U.S. 501(c)3 non-profit organization founded in 2009
At Arbor Assets, we contribute financial and knowledge-based resources to assist poor, rural communities in less-developed countries engineer their own economic development. We are presently working exclusively in Honduras and Nicaragua.
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About Our Foundation
We are principally a micro-lending company, though we also make strategic, capacity-expanding grants to our partner organizations, usually in terms of additional education, equipment, or materials. As a micro-lending company, we establish funds for our partner organizations to parcel out and administrate. We presently have three partner organizations; two in Nicaragua and one in Honduras. They all operate a general fund, which is parceled into micro-loans following certain guidelines. We also create funds explicitly for the purchase of bio-sand water filters, and, most recently, improved ovens.
Our micro-loan clients are principally women. While women generally comprise the majority of the agriculture labor force throughout the developing world, they tend to be significantly less productive because they have less access to land, resources, capital, and destination markets. However, addressing this historical inequity can bring a real windfall: multitudes of studies have shown that women, in much higher numbers when compared to men, tend to reinvest their income directly into their families’ food and water supplies, healthcare, home improvement, and schooling.
We believe that increased access to necessary inputs substantially builds women’s capacities and skill sets, and that in doing so, these improvements resound powerfully through families and communities to more speedily engineer greater economic development. Furthermore, decades of experience has plainly demonstrated that women make better microloan clients in terms of their repayment rates when compared to men. For this and the several reasons above, over 95% of our presently outstanding loans are to women. We also look for leadership structures that include women in determining who will be our NGO partners, as well as the water committees that we collaborate with..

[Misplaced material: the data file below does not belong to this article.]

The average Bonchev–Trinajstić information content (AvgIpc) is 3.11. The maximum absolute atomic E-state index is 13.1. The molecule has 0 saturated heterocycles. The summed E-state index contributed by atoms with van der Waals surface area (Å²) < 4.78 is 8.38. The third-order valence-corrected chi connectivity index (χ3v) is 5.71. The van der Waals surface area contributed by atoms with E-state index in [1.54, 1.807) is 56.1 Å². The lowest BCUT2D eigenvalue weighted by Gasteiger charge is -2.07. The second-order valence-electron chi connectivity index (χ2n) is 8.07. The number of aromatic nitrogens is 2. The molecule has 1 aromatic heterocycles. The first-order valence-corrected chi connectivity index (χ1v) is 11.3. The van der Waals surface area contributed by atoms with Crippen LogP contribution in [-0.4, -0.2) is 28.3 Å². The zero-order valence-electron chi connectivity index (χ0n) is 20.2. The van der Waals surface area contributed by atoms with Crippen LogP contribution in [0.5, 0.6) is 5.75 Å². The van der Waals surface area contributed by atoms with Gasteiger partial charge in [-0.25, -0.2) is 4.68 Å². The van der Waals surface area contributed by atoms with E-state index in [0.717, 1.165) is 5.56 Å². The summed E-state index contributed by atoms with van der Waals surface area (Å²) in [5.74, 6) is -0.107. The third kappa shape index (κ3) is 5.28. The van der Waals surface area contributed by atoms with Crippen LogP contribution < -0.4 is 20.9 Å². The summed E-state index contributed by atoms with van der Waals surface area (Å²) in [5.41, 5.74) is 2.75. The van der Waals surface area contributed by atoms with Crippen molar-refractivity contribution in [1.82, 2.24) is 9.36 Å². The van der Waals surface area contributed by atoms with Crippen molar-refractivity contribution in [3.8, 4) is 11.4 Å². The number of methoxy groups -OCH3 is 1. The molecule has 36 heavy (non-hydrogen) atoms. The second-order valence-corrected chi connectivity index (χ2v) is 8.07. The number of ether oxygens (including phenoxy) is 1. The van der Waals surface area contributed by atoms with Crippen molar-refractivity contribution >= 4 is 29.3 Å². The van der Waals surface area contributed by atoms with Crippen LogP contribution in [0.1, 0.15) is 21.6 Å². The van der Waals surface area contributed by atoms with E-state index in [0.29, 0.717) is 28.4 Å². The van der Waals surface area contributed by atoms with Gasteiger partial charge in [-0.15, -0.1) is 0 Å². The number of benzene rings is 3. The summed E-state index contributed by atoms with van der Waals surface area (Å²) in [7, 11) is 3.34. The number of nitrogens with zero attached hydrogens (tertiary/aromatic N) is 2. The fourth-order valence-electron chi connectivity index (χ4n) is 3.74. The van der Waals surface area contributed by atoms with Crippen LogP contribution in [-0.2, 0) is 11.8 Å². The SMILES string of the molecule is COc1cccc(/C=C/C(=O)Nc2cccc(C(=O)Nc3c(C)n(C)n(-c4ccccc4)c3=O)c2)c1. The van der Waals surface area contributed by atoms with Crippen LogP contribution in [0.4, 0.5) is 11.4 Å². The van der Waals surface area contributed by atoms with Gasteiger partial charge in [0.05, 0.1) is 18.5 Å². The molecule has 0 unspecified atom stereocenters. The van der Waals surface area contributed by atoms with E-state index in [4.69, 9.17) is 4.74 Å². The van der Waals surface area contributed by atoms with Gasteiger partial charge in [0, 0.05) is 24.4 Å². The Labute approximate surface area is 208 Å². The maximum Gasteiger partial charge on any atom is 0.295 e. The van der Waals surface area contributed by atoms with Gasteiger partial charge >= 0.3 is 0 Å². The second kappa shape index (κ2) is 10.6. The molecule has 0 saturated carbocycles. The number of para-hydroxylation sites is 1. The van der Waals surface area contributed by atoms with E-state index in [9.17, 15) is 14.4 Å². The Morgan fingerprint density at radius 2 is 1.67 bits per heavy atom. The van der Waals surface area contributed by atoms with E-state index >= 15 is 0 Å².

We feel it is important to support the local economies and ecologies of the communities in which we work as much as possible – especially within the solutions we advise for their greatest problems. The bio-sand water filter’s material components, as well as the labor needed for their manufacture, are all locally sourced and are therefore a direct boon to the community’s economy. The same can be said for the improved ovens we help make available. We also include a ‘good environmental stewardship’ clause in every micro-loan we issue, meaning that these funds can only be used for pursuits that do no substantive harm to the surrounding ecology
Achieving Water Security
Throughout the developing world, nearly a billion people lack access to an improved water source free of pathogens, parasites and disease. Since such water must frequently be collected from a distance, sometimes queued for, and carried back to the home, it is acquired at the expense of time spent in school, family care, or income generating endeavors, and – given that this task is generally performed by women and girls – it is also at the expense of advancing women’s rights, education, and opportunities.
Your Help Counts
We appreciate your donations and support!
Our Current Projects & Partners
We put our resources into two types of investment projects: 1) micro-loans; and 2) resource and capacity expansion for our partner organizations
… finances are first established within an operating fund and are then loaned out and administrated by our field partner
Capacity Expansion Projects
… we invest directly in our partner organization by helping them to further develop their strengths and resources.
we work directly with The Center for Affordable Water and Sanitation
Our first regional partner was The Savings and Credit Cooperative of Orfilia Vasquez (COACOV)
Our first partner was The Regional Association of Agricultural Services of Eastern Honduras